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Pentagon linguist pleads guilty to exposing U.S. intelligence sources to Hezbollah

A linguist for the Department of Defense pleaded guilty on Friday to passing classified information about U.S. human intelligence sources to an individual with ties to Hezbollah, a Lebanese terrorist organization, the Department of Justice said. Mariam Taha Thompson began sending the information after the U.S. killed Qassem Soleimani, a top Iranian military commander, in an airstrike in early 2020, according to court documents. 

Thompson, who held a top secret security clearance, had been stationed at a Special Operations Task Force facility in Iraq from mid-December 2019 until her arrest a few months later

Years before she began passing classified information, she was introduced to a Lebanese national on social media via a family member, according to the statement of facts that she agreed to as part of her plea. Though she never met the man in person, the man expressed interest in marrying her and having her move to Lebanon, the court documents said. The two communicated frequently from 2017 to 2020. 

Through their chats, the now 63-year-old Thompson learned that the man, who is unnamed in the court documents, had a nephew who was a member of the Lebanese Ministry of the Interior. The man also claimed to have contact with members of Hezbollah. Prosecutors said Thompson did not tell the man where she was stationed and said he had not asked for classified information before January 2020.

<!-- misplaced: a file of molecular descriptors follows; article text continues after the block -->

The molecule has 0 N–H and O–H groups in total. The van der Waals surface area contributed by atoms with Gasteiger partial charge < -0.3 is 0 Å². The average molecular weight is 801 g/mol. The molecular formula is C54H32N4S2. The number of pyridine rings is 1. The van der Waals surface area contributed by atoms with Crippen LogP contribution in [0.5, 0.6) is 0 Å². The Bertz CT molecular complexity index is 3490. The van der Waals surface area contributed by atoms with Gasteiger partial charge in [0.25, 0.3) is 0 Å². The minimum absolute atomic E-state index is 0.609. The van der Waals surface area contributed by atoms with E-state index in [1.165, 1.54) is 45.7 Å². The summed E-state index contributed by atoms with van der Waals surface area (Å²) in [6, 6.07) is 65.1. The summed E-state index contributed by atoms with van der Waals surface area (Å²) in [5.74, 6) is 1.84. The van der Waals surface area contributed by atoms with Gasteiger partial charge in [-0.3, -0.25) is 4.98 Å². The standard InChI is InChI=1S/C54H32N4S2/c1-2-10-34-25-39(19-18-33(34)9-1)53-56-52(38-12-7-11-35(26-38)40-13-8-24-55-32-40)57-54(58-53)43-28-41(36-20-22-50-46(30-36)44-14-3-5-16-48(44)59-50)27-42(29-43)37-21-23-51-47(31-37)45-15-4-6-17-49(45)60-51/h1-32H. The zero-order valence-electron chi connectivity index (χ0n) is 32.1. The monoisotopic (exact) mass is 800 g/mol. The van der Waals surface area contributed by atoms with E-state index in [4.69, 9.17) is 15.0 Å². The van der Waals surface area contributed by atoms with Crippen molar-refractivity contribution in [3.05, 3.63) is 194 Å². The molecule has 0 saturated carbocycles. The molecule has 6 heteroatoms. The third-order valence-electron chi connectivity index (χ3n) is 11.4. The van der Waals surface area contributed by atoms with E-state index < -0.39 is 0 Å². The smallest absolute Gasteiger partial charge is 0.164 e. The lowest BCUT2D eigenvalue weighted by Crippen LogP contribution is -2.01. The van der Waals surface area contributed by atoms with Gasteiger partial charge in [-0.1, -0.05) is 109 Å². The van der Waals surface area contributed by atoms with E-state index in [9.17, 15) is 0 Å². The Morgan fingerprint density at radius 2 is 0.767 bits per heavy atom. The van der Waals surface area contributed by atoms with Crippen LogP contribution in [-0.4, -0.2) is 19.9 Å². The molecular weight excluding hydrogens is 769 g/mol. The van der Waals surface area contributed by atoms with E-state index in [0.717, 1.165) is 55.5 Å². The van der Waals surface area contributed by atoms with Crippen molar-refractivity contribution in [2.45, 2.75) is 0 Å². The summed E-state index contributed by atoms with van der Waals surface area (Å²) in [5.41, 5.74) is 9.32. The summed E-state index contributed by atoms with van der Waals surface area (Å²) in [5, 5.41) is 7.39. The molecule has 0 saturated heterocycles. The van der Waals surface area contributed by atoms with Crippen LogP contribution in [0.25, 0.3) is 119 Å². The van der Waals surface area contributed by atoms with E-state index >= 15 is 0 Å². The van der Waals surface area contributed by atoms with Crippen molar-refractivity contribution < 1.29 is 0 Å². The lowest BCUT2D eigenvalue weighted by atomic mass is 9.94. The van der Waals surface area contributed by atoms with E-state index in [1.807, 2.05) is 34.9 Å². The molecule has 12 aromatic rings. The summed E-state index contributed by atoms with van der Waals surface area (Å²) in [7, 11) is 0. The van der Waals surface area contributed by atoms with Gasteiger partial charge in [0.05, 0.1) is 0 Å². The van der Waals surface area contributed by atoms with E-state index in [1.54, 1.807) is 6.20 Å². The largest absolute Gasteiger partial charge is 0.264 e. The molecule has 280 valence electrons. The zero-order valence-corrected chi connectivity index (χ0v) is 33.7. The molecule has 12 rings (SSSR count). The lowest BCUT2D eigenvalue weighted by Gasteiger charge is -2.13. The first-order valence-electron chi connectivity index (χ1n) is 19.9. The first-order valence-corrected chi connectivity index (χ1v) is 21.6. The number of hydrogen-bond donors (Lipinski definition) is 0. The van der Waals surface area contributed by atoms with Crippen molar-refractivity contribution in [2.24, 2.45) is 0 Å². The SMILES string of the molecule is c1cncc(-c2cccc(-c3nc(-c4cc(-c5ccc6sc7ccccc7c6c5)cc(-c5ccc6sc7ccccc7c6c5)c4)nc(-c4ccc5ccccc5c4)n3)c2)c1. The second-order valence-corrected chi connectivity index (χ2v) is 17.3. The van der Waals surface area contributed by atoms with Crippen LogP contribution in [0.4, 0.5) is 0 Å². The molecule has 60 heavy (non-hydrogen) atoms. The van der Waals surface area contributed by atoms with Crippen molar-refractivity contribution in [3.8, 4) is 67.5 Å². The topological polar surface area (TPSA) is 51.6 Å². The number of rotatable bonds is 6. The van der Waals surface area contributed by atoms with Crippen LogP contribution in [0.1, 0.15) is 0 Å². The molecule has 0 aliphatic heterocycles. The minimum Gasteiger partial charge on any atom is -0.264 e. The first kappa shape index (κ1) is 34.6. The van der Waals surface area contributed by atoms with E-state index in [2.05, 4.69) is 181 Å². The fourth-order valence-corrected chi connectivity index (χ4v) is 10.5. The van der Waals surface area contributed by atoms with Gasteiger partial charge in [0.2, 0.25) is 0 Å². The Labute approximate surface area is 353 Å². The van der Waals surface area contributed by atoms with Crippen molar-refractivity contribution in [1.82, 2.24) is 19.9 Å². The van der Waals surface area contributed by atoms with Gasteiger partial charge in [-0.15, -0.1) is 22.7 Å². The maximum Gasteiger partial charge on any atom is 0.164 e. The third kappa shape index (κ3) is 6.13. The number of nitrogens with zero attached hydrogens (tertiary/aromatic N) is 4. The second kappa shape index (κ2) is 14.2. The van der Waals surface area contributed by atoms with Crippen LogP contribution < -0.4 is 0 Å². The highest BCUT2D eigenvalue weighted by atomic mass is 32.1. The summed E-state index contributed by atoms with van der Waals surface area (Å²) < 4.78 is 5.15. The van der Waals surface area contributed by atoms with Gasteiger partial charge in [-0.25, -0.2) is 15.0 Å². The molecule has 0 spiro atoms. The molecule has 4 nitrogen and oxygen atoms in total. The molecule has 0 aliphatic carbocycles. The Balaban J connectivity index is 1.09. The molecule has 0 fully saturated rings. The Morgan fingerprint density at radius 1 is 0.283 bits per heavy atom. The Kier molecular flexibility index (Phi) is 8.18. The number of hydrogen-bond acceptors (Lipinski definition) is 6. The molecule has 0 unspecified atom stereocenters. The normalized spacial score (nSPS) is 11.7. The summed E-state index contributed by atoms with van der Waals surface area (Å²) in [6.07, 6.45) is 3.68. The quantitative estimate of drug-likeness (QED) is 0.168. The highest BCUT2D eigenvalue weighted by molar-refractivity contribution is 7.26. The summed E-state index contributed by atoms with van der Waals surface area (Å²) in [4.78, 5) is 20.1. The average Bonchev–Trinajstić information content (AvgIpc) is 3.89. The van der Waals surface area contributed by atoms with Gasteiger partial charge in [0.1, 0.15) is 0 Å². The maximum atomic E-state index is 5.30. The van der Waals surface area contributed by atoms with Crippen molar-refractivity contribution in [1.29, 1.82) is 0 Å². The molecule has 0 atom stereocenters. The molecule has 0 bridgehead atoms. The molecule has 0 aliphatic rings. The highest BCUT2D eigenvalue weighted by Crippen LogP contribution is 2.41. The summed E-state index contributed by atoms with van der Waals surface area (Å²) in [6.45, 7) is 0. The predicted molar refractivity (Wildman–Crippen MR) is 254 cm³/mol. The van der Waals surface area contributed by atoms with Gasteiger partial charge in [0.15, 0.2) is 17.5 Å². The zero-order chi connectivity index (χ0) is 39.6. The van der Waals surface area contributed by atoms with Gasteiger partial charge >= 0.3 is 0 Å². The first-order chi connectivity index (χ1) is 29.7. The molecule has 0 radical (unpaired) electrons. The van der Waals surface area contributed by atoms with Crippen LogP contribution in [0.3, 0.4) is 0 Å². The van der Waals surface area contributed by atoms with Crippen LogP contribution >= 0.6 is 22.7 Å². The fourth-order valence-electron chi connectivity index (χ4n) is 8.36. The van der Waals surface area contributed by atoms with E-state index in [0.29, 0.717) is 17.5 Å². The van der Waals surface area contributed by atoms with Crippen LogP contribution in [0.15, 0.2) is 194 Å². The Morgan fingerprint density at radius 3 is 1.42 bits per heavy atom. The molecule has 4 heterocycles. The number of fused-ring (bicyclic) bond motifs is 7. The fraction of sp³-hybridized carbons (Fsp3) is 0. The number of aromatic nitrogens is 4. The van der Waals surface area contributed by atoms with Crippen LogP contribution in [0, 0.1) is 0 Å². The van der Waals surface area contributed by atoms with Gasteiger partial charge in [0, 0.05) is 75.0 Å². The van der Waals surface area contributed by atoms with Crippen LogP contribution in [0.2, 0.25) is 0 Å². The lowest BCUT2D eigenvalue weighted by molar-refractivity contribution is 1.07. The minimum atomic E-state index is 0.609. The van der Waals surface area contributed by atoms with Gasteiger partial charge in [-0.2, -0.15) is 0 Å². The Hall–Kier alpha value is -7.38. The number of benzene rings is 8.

That changed after Soleimani was killed by the U.S. The man was "very emotional and upset about the U.S. airstrikes, especially the death of [Soleimani], and he started to ask Thompson to provide 'them' with information about the human assets that had helped the United States to target" the Iranian commander, the court documents said. "Thompson understood 'them' to be Lebanese [Hezbollah]." 

Thompson believed that if she did not pass on the classified information that her relationship with the Lebanese national "would come to an end" and he "would not marry her." 

She then began accessing national defense information that she did not have a need to access or know and showing her notes containing the secret information to the man, the documents said. She handed over true names, personal identification data, background information and photos of clandestine human sources, and also passed on details of U.S. targets, court documents said. 

Thompson provided the man with "the identities of at least 10 clandestine human assets; at least 20 U.S. targets; and multiple tactics, techniques and procedures," the Department of Justice said. 

In response, Thompson's romantic interest told her that "his contacts were pleased with the information" and he would introduce her to a Hezbollah military commander when she arrived in Lebanon, court documents said. 

"It's astounding that an American working for the U.S. military overseas would abandon her country in favor of terrorists," Alan Kohler Jr., assistant director for the FBI's Counterintelligence Division, said in a statement. "The FBI and its partners placed a high priority on this case because the defendant provided classified defense information to a foreign terrorist organization, information that put members of the U.S. military in harm's way."

Thompson pled guilty to one count of delivering national defense information to aid a foreign government, and faces a maximum sentence of life in prison. Her sentencing is scheduled for June 23. 

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